8.6.5 Protocol Interactions with SMP Node......Page 668
8.6.6 IQ-Link Implementation......Page 670
8.6.7 Performance Characteristics......Page 672
8.6.8 Comparison Case Study: The HAL S1 Multiprocessor......Page 674
8.7 Performance Parameters And Protocol Performance......Page 676
8.8 Synchronization......Page 679
8.8.1 Performance of Synchronization Algorithms......Page 680
8.8.2 Implementing Atomic Primitives......Page 682
8.9 Implications For Parallel Software......Page 683
8.10.1 Reducing Directory Storage Overhead......Page 686
8.10.2 Hierarchical Coherence......Page 690
8.11 Concluding Remarks......Page 700
8.12 Exercises......Page 703
9. Hardware/Software Trade-Offs......Page 710
9.1 Relaxed Memory Consistency Models......Page 712
9.1.1 The System Specification......Page 717
9.1.2 The Programmer’s Interface......Page 725
9.1.4 Consistency Models in Real Multiprocessor Systems......Page 729
9.2.1 Tertiary Caches......Page 731
9.2.2 Cache-Only Memory Architectures (COMA)......Page 732
9.3 Reducing Hardware Cost......Page 736
9.3.2 Access Control through Code Instrumentation......Page 738
9.3.3 Page-Based Access Control: Shared Virtual Memory......Page 740
9.3.4 Access Control through Language and Compiler Support......Page 752
9.4 Putting It All Together: A Taxonomy And Simple Coma......Page 755
9.4.1 Putting It All Together: Simple COMA and Stache......Page 757
9.5 Implications For Parallel Software......Page 760
9.6.1 Flexibility and Address Constraints in CC-NUMA Systems......Page 761
9.6.2 Implementing Relaxed Memory Consistency in Software......Page 763
9.7 Concluding Remarks......Page 770
9.8 Exercises......Page 771
10. Interconnection Network Design......Page 780
10.1 Basic Definitions......Page 781
10.2.1 Latency......Page 786
10.2.2 Bandwidth......Page 792
10.3.1 Links......Page 795
10.3.2 Switches......Page 798
10.4.1 Fully Connected Network......Page 799
10.4.3 Multidimensional Meshes and Tori......Page 800
10.4.4 Trees......Page 803
10.4.5 Butterflies......Page 805
10.4.6 Hypercubes......Page 809
10.5 Evaluating Design Trade-Offs In Network Topology......Page 810
10.5.1 Unloaded Latency......Page 811
10.5.2 Latency under Load......Page 816
10.6.1 Routing Mechanisms......Page 820
10.6.2 Deterministic Routing......Page 821
10.6.3 Deadlock Freedom......Page 822
10.6.4 Virtual Channels......Page 826
10.6.5 Up*-Down* Routing......Page 827
10.6.6 Turn-Model Routing......Page 828
10.6.7 Adaptive Routing......Page 830
10.7 Switch Design......Page 832
10.7.2 Internal Datapath......Page 833
10.7.3 Channel Buffers......Page 835
10.7.4 Output Scheduling......Page 839
10.7.5 Stacked Dimension Switches......Page 841
10.8.1 Parallel Computer Networks versus LANs and WANs......Page 842
10.8.2 Link-Level Flow Control......Page 844
10.8.3 End-to-End Flow Control......Page 847
10.9.1 CRAY T3D Network......Page 849
10.9.2 IBM SP-1, SP-2 Network......Page 851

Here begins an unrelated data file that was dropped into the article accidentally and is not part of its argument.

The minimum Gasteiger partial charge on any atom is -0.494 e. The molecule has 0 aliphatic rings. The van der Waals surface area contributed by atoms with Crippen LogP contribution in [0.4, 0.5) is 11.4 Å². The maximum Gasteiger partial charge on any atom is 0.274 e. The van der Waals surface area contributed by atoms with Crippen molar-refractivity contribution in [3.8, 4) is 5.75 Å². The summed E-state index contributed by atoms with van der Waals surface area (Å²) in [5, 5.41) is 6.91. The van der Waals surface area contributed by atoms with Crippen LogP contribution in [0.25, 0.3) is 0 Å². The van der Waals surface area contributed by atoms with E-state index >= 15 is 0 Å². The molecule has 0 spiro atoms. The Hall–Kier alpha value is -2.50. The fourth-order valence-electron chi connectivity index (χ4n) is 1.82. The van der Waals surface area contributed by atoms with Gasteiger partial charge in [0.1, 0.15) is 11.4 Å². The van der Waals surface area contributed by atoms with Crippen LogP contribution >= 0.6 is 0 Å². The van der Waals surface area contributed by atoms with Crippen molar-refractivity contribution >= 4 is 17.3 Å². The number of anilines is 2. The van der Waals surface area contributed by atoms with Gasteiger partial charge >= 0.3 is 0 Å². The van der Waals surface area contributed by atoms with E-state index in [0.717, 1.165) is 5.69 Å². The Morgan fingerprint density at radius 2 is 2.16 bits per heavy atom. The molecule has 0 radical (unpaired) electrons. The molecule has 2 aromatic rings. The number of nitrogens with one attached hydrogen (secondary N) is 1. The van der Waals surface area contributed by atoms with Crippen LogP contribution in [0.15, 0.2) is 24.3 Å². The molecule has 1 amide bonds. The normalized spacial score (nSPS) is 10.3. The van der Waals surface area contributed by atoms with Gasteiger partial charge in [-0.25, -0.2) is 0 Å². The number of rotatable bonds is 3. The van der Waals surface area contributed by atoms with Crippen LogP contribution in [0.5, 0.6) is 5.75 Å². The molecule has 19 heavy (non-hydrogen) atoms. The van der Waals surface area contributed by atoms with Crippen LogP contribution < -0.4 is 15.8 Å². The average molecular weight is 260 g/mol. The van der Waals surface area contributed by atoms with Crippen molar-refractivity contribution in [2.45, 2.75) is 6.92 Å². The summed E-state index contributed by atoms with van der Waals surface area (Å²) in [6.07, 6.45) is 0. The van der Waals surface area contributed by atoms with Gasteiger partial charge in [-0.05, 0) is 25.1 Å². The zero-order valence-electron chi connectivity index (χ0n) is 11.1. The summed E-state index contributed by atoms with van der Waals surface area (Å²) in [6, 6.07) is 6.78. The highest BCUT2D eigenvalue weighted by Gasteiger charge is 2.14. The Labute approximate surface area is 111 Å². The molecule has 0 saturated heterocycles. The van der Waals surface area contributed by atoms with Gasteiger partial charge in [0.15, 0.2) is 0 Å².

10.9.3 Scalable Coherent Interface......Page 853
10.9.4 SGI Origin Network......Page 856
10.9.5 Myricom Network......Page 857
10.10 Concluding Remarks......Page 858
10.11 Exercises......Page 859
11. Latency Tolerance......Page 862
11.1 Overview Of Latency Tolerance......Page 865
11.1.1 Latency Tolerance and the Communication Pipeline......Page 867
11.1.2 Approaches......Page 868
11.1.3 Fundamental Requirements, Benefits, and Limitations......Page 871
11.2 Latency Tolerance In Explicit Message Passing......Page 878
11.2.3 Precommunication......Page 879
11.2.5 Multithreading......Page 881
11.3 Latency Tolerance In A Shared Address Space......Page 882
11.3.1 Structure of Communication......Page 883
11.4.1 Techniques and Mechanisms......Page 884
11.4.2 Policy Issues and Trade-Offs......Page 885
11.4.3 Performance Benefits......Page 887
11.5 Proceeding Past Long-Latency Events......Page 894
11.5.1 Proceeding Past Writes......Page 895
11.5.2 Proceeding Past Reads......Page 899
11.5.3 Summary......Page 907
11.6.1 Shared Address Space without Caching of Shared Data......Page 908
11.6.2 Cache - Coherent Shared Address Space......Page 910
11.6.3 Performance Benefits......Page 922
11.7 Multithreading In A Shared Address Space......Page 927
11.7.1 Techniques and Mechanisms......Page 929
11.7.2 Performance Benefits......Page 941
11.7.3 Implementation Issues for the Blocked Scheme......Page 945
11.7.4 Implementation Issues for the Interleaved Scheme......Page 948
11.7.5 Integrating Multithreading with Multiple-Issue Processors......Page 951
11.8 Lockup-Free Cache Design......Page 953
11.9 Concluding Remarks......Page 957
11.10 Exercises......Page 958
12. Future Directions......Page 966
12.1 Technology And Architecture......Page 967
12.1.1 Evolutionary Scenario......Page 968
12.1.2 Hitting a Wall......Page 971
12.1.3 Potential Breakthroughs......Page 975
12.2.1 Evolutionary Scenario......Page 986
12.2.2 Hitting a Wall......Page 991
12.2.3 Potential Breakthroughs......Page 992
A.2 TPC......Page 994
A3 SPLASH......Page 996
A.4 NAS Parallel Benchmarks......Page 997
A.5 PARKBENCH......Page 998
A.6 Other Ongoing Efforts......Page 999
References......Page 1000
Index......Page 1026

Parallel Computer Architecture: A Hardware/Software Approach
 1558603433, 1865843830, 9781558603431